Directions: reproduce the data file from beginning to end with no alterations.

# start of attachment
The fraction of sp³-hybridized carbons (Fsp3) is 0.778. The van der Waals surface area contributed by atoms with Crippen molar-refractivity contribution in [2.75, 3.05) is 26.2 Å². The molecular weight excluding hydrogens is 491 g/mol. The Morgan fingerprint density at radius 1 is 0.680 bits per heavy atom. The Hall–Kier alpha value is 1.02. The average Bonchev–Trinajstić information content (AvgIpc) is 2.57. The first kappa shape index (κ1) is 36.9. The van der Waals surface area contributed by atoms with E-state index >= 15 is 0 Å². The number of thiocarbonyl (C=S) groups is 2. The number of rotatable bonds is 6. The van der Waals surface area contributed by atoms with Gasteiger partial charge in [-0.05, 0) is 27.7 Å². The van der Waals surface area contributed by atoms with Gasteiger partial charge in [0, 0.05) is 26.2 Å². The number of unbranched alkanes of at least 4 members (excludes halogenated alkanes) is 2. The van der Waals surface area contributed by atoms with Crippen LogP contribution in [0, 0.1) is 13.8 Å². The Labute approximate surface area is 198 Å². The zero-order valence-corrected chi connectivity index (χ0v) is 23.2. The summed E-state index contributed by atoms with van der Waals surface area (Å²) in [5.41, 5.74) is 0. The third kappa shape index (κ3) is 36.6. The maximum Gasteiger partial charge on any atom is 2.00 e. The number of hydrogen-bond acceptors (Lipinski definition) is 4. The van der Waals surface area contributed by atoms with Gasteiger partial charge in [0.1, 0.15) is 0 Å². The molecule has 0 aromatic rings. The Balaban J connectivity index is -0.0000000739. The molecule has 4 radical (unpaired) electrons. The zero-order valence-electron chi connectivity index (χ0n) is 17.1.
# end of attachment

The fraction of sp³-hybridized carbons (Fsp3) is 0.778. The van der Waals surface area contributed by atoms with Crippen molar-refractivity contribution in [2.75, 3.05) is 26.2 Å². The molecular weight excluding hydrogens is 491 g/mol. The Morgan fingerprint density at radius 1 is 0.680 bits per heavy atom. The Hall–Kier alpha value is 1.02. The average Bonchev–Trinajstić information content (AvgIpc) is 2.57. The first kappa shape index (κ1) is 36.9. The van der Waals surface area contributed by atoms with E-state index >= 15 is 0 Å². The number of thiocarbonyl (C=S) groups is 2. The number of rotatable bonds is 6. The van der Waals surface area contributed by atoms with Gasteiger partial charge in [-0.05, 0) is 27.7 Å². The van der Waals surface area contributed by atoms with Gasteiger partial charge in [0, 0.05) is 26.2 Å². The number of unbranched alkanes of at least 4 members (excludes halogenated alkanes) is 2. The van der Waals surface area contributed by atoms with Crippen LogP contribution in [0, 0.1) is 13.8 Å². The Labute approximate surface area is 198 Å². The zero-order valence-corrected chi connectivity index (χ0v) is 23.2. The summed E-state index contributed by atoms with van der Waals surface area (Å²) in [5.41, 5.74) is 0. The third kappa shape index (κ3) is 36.6. The maximum Gasteiger partial charge on any atom is 2.00 e. The number of hydrogen-bond acceptors (Lipinski definition) is 4. The van der Waals surface area contributed by atoms with Gasteiger partial charge in [0.1, 0.15) is 0 Å². The molecule has 0 aromatic rings. The Balaban J connectivity index is -0.0000000739. The molecule has 4 radical (unpaired) electrons. The zero-order valence-electron chi connectivity index (χ0n) is 17.1.